The AGV AX-8 Dual is based on the off-road AX-8 helmet. A different visor, face shield and vents make up the changes.
Adding a visor to a street bike helmet makes perfect sense, and adding a face shield to a dirt bike helmet has its place as well. Dual sport helmets are gaining popularity with riders from both spectrums and the style has become my personal favorite for anything other than hard-core dirt riding. AGV has entered the fray with the AX-8 Dual helmet. Its $400 pricetag puts it up in the high-end market to stack up against competition such as the Icon Variant helmet ($350) and Shoei Hornet DS helmet ($486). I’ve been riding with the AGV for several months now and am comfortable saying it belongs right in the mix for a variety of reasons.
The AX-8 Dual is visually stunning. It has styling that is sharp, aggressive and sleek all at the same time. It looks, and is, very similar to AGV’s pure dirt helmet, the AX-8, which is the helmet of choice for known concussion artist, Travis Pastrana. The difference is that the Dual gets closeable vents, a different visor and the face shield along with its mounting structure. The Dual only comes in solid colors.
AGV offers three different shell sizes which are utilized to cover a spectrum of internal head sizes ranging from XXS to XXXL. I ordered a Medium and it fit well with no break-in required. The shell uses what AGV calls “SSL layering” which is a stratification process of carbon, Kevlar and fiberglass for light weight and increased strength. The helmet weighs 3 pounds, 4 ounces. One thing I like about the outer layer is that the air ducts are integrated into the shell. This gives the shell contours which are attractive, and more importantly, eliminate bits of plastic glued to the outside which are prone to breaking. There will be nothing more than scratches if the AGV falls off the seat at a lunch stop.
The AX-8 Dual lives up to its name. Transforming from a street/motard helmet into an off-road helmet is difficult for some other hybrid helmets. Full-size motocross goggles fit inside the eye port without issue.
There is no distortion from the front shield which is made from anti-fog polycarbonate. I have only ridden in warm temps so no problems with fogging. A thumb tab on the left side helps with opening and closing. I’d appreciate one on the right also since I usually have the clutch pulled in as I coast to a stop light, leaving only my throttle hand free. I swapped the clear shield for a tinted version. The darker lens is great for summertime riding and performing the exchange was simple, just two aluminum screws. I prefer this over “quick release” systems which usually lead to frustration and a shield covered in fingerprints.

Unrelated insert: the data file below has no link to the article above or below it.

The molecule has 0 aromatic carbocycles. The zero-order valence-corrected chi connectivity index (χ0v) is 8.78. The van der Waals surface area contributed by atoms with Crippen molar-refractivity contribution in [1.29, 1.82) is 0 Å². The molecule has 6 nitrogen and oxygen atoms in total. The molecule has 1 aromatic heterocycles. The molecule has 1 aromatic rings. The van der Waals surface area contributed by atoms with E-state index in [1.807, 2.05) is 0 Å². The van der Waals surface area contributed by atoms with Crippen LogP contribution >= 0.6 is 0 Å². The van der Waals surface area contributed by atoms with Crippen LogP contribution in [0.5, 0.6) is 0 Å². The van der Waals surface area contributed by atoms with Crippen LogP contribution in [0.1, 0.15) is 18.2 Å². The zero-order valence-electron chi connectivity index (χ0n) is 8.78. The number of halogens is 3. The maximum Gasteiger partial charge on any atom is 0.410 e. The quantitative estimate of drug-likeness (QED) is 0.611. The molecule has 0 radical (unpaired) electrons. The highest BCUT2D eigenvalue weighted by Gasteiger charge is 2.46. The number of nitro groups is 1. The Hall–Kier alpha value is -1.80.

The same cannot be said for the visor. It attaches with four plastic screws that do not come out easily, and I managed to snap one off while tightening. The visor cuts through wind efficiently with a peaked and channeled design, and only starts vibrating at triple digits – even with the broken screw. There was never a time that I wanted to take it off. Once accustomed to dipping the visor against the sun, it’s extremely annoying to ride without one.
I’m very happy that the AX-8 Dual is actually functional in different configurations. Despite PR claims, some crossover/dual sport helmets are not designed to be used with goggles. The AGV lens easily removes and the eye port is shaped to accept motocross-style goggles. With the roost guard in place (it’s removable), I could easily wear this on my dirt bike.
The AX-8 Dual has four hand-operated vents and they are all very easy to open or close while riding. The problem is it doesn’t make much difference. Airflow to the rider’s face and accross the head is very minimal. Mesh screens on the intake and exhaust vents are a nice styling cue, but a closer inspection reveals only small holes drilled through the EPS foam liner behind the mesh. The exhaust vents are particularly constricted and I believe this is what keeps the helmet from cooling as it cannot draw warm air away from the head. The chin vent pops out by hand and is interchangeable with the AX-8, which is a full mesh screen. This is one way to get more air to the face. Another way is to remove the chin curtain. Though the Dual doesn’t vent well, my brain hasn’t been cooking despite riding in temps above 90 degrees. If I ever do sweat, like a trip to the motocross track, the sanitized “Dry-lex” liner and cheek pads are removable and washable.
Noise is another concern for the AGV Dual. Even with the chin curtain installed there is quite a racket inside during freeway riding. Music ear buds can be drowned out, and as much as I like the company of tunes on a long ride, I’ve conceded that regular earplugs are necessary.
Overall the AGV AX-8 Dual has been an impressive helmet. It’s lightweight and I’ve yet to meet someone who doesn’t like the way it looks. It has quality liners, comfortable shell/foam design, perfectly sized visor and quality face shield. It’s also a bit noisy and vents poorly, but perhaps the most important feature of the AGV is that it’s the first “dual sport” helmet that I would actually wear comfortably in different configurations.
I have not ridden the same conditions in these helmets back-to-back, but generally speaking I find the AGV superior to the Icon Variant. Personally I enjoy the Variant’s styling but many do not. The AX-8 Dual has a unique look without being over the top, fits better and has simple, effective components. I consider it pretty even with the Shoei Hornet DS. The Shoei is a more secure fit on my head shape, vents better and is quieter, but the styling is dated and the cheek pads are rough on beard stubble. Also, it cannot realistically, or easily, be used in multiple configurations. The AGV interior is more comfortable; it’s lighter, looks better and is less expensive.